Zhai L.,Tianjin Medical University | Zhai L.,State Key Laboratory of Breast Cancer Research | Li S.,Tianjin Medical University | Li S.,State Key Laboratory of Breast Cancer Research | And 13 more authors.
Pathology Research and Practice | Year: 2015

It has been reported that expression levels of DNA repair genes are frequently associated with chemotherapy sensitivity and prognosis in breast cancer (BC) subtypes. The poly (ADP-ribose) polymerase-1 (PARP1), one of the major DNA single-strand break (SSBs) repair proteins, has been demonstrated a role in BC development. Because many of the chemotherapeutic agents target the tumor cell DNA, a DNA damage repair protein function is expected to impact therapeutic responses. However, the predictive effect of PARP1 in neoadjuvant chemotherapy (NC) treated BC is still controversial. To investigate whether PARP1 expression in BC is a possible biomarker to predict chemotherapeutic response, we assessed PARP1 expression in BC specimens based on collagen gel droplet embedded culture-drug sensitivity test (CD-DST) (. in vitro) results and chemotherapeutic response of NC (. in vivo). The surgical specimens from 108 patients with BC were recruited for CD-DST and PARP1 immunohistochemistry. We found that higher nuclear PARP1 (nPARP1) expression correlated with increased in vitro chemosensitivity against docetaxel (. p=. 0.001) and epirubicin (. p=. 0.022) based on CD-DST results. We also found that tumors with high nPARP1 expression were more sensitive to anthracycline/taxane based chemotherapy and associated with pathologic responses to NC using univariate and multivariate analyses (. p=. 0.019 and p=. 0.037, respectively). Taken together, we conclude that nuclear expression of PARP1 is a useful marker to predict BC therapeutic responses. © 2014 Elsevier GmbH.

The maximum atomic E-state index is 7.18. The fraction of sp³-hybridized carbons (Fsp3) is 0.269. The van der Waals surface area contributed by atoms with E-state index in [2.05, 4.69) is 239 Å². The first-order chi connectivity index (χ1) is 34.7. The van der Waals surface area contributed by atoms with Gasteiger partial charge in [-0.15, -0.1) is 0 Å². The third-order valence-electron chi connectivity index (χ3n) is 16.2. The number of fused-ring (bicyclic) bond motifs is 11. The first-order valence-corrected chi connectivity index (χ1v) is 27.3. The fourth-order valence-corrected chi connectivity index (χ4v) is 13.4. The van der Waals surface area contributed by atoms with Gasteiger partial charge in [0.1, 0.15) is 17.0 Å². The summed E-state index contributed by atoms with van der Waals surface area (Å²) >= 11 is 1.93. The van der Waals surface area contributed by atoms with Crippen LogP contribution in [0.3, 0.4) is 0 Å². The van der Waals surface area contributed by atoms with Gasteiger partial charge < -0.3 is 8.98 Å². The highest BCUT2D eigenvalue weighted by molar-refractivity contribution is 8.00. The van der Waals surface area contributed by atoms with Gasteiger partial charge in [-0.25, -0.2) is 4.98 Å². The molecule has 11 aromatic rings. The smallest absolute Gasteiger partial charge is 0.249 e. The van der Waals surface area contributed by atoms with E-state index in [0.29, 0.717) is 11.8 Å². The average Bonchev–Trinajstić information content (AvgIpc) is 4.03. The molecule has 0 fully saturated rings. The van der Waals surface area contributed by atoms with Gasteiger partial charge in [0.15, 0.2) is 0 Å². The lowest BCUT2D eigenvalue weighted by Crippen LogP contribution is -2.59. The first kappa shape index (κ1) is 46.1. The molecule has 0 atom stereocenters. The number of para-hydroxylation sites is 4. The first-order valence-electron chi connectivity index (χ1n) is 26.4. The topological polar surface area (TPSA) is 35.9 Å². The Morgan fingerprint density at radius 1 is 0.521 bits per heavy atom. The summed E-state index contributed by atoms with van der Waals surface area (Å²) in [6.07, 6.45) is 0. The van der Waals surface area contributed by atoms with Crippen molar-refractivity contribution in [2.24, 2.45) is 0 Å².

Li S.,Tianjin Medical University | Li S.,Key Laboratory of Cancer Prevention and Therapy | Li S.,State Key Laboratory of Breast Cancer Research | Meng H.,Tianjin Medical University | And 29 more authors.
Pathology Research and Practice | Year: 2013

Ductal carcinoma in situ (DCIS) is the most common type of non-invasive breast cancer. The currently accepted step-wise model suggests that breast cancer progressed in the following manner: normal breast cell → usually ductal hyperplasia (UDH) → atypical ductal hyperplasia (ADH) → DCIS → invasive ductal carcinoma (IDC). Therefore, DCIS can serve as a good model to analyze the mechanism underlying invasive breast cancer occurrence. MicroRNAs (miRNAs) are a novel class of small non-coding RNAs (~22. nt) involved in the regulation of various biological processes. Altered miRNA expression could also contribute to the origination of cancer, including breast cancer. Here, by using miRNA microarray and real time PCR, we analyzed the miRNA expression profile in 21 DCIS and the corresponding normal tissues. miR-10b, miR-125b, miR-132, miR-145, miR-154-3p, miR-382-5p and miR-409-3p were found to be significantly deregulated in DCIS. Results from CCK-8 assay showed that the overexpression of miR-132 could inhibit the proliferation of breast cancer cell line. High expression of miR-132 could also inhibit the colony formation. Our findings will lead to further understanding of the development of breast cancer. © 2012 Elsevier GmbH.